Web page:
Manchester has switched on the so-called 40-metre high ‘Tower of Light’ which is part of a massive heat network that promises to cut the city’s emissions.
The ‘Civic Quarter Heat’ network, which will go live early next year, will provide electricity and heating to some of Manchester’s iconic buildings, including Manchester Town Hall and Manchester Art Gallery to help them reduce their carbon dioxide emissions.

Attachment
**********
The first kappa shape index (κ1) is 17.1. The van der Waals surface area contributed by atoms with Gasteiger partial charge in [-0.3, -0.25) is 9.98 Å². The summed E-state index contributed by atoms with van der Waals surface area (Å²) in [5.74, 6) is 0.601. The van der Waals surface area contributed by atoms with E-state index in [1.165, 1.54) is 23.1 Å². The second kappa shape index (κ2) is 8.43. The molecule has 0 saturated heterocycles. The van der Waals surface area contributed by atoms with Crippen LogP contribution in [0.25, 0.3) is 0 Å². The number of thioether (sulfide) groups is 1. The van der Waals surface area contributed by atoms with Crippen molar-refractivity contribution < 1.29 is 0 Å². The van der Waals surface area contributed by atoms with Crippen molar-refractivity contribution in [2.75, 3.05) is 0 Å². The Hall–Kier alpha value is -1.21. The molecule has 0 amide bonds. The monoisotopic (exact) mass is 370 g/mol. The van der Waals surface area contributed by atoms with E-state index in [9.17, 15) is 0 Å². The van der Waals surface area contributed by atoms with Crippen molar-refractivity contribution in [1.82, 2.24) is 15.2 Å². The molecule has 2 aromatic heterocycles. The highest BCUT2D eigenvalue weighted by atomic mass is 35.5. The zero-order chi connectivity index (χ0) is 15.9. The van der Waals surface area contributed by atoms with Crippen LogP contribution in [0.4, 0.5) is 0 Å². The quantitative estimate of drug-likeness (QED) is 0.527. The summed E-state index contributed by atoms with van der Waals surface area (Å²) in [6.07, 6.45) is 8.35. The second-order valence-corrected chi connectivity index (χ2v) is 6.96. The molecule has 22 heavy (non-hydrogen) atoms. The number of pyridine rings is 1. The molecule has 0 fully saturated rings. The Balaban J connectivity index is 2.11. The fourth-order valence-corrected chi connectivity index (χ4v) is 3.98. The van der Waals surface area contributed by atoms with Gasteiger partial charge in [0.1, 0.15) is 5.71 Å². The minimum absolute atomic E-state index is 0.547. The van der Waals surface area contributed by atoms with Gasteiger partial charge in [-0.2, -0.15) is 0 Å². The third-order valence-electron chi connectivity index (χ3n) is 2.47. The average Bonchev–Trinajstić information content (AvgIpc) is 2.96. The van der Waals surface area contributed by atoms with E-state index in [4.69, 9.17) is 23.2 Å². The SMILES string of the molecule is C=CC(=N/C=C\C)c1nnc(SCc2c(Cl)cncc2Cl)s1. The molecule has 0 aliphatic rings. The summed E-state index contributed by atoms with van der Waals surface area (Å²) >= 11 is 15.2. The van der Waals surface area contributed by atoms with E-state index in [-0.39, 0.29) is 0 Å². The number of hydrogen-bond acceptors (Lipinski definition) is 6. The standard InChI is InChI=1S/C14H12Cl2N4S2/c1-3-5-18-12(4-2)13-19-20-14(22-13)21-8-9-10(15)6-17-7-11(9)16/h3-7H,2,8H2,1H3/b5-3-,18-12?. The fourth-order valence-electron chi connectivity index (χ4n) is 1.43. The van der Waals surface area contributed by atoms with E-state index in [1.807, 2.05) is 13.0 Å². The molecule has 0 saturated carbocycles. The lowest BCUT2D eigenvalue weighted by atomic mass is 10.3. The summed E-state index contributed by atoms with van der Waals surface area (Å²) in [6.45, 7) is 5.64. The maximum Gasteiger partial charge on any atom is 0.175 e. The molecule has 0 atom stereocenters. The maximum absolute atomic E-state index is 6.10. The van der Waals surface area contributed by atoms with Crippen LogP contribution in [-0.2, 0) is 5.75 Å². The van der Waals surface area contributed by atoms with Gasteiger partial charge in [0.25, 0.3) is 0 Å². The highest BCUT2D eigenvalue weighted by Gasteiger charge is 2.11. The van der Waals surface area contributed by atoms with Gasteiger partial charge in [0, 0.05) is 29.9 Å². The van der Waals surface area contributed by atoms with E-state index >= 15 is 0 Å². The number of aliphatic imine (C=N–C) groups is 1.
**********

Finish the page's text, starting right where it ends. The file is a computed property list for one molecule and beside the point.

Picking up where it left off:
Built by Vital Energy and owned by the council that has set a net zero goal by 2038, the network has a combined heat and power engine which captures and re-uses heat created as a by-product of producing electricity.
Councillor Tracey Rawlins, Executive Member for Environment for Manchester City Council, said: “It’s a complex challenge but ambitious projects such as this network show that we are taking action to rise to it.
“As well as looking beautiful, we hope that the Tower of Light will be a beacon for this kind of work.”